Zebra mussels are an invasive species spreading throughout Maryland’s waterways and are moving closer to the city's reservoirs.
With the beginning of boating season at Loch Raven, Liberty and Prettyboy Reservoirs, officials are posting warning signs and handing out flyers to alert boaters to the big threat that comes in a small size.
Zebra mussels were documented in Maryland in 2008 in the Conowingo Dam and were first discovered in the U.S. in the 1980s. They've since spread as far in as Middle River and officials are worried they could end up in the city's sources for water.
“The concern is that if they're introduced into the reservoirs they will begin to settle on the intake structures and begin to line the interior of the intake piping,” said Clark Howells, the watershed section manager for Baltimore City Department of Public Works.
Zebra mussels can restrict water flow to treatment plants, impact the ecosystem by removing algae, a food source for other organisms and smother slow-moving aquatic life.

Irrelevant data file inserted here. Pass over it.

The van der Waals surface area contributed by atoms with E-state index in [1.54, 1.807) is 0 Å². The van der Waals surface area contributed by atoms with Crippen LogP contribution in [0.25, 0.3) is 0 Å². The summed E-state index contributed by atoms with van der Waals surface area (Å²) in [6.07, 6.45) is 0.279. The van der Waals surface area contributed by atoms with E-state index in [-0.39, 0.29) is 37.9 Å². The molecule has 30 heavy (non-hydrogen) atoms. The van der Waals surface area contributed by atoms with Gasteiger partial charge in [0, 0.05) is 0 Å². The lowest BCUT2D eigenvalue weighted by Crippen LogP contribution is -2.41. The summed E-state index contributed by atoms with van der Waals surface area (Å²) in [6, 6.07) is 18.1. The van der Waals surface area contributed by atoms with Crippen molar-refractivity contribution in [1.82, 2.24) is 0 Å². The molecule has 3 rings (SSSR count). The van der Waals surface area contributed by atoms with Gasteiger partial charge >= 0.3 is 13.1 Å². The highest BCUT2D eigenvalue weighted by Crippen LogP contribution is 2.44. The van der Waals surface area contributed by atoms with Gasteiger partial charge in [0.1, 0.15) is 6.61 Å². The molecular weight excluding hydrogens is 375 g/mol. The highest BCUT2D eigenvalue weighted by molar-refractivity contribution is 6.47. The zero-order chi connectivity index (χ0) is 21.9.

They find strength in numbers, and once the mollusks settle, they can spread quickly.
“When you have the right conditions they've been found in densities up to 750,000 per square meter,” Howells said.
Zebra mussels cannot travel on their own to the reservoirs, making them different from some other invasive species. Instead, they can be introduced into bodies of water by latching onto boats and equipment, which is why officials are asking everyone to clean off their boats, gear and bait buckets. The city also has some other safeguards already in place.
“We have a permitting system that requires all boats that use the city reservoir to have a specific permit and with that there's an affidavit saying if you use your boat in one of the city reservoirs you can use it in no other bodies of water,” Howells said.
He added that if zebra mussels were to find a way into the reservoirs, the department has means to control colonization around intake structures. But that there would be no way to completely eradicate them from the water source.
“We serve 1.8 million people in a 215 square mile surface area, so this is truly a real natural resource that needs to be preserved and protected,” Howells said.
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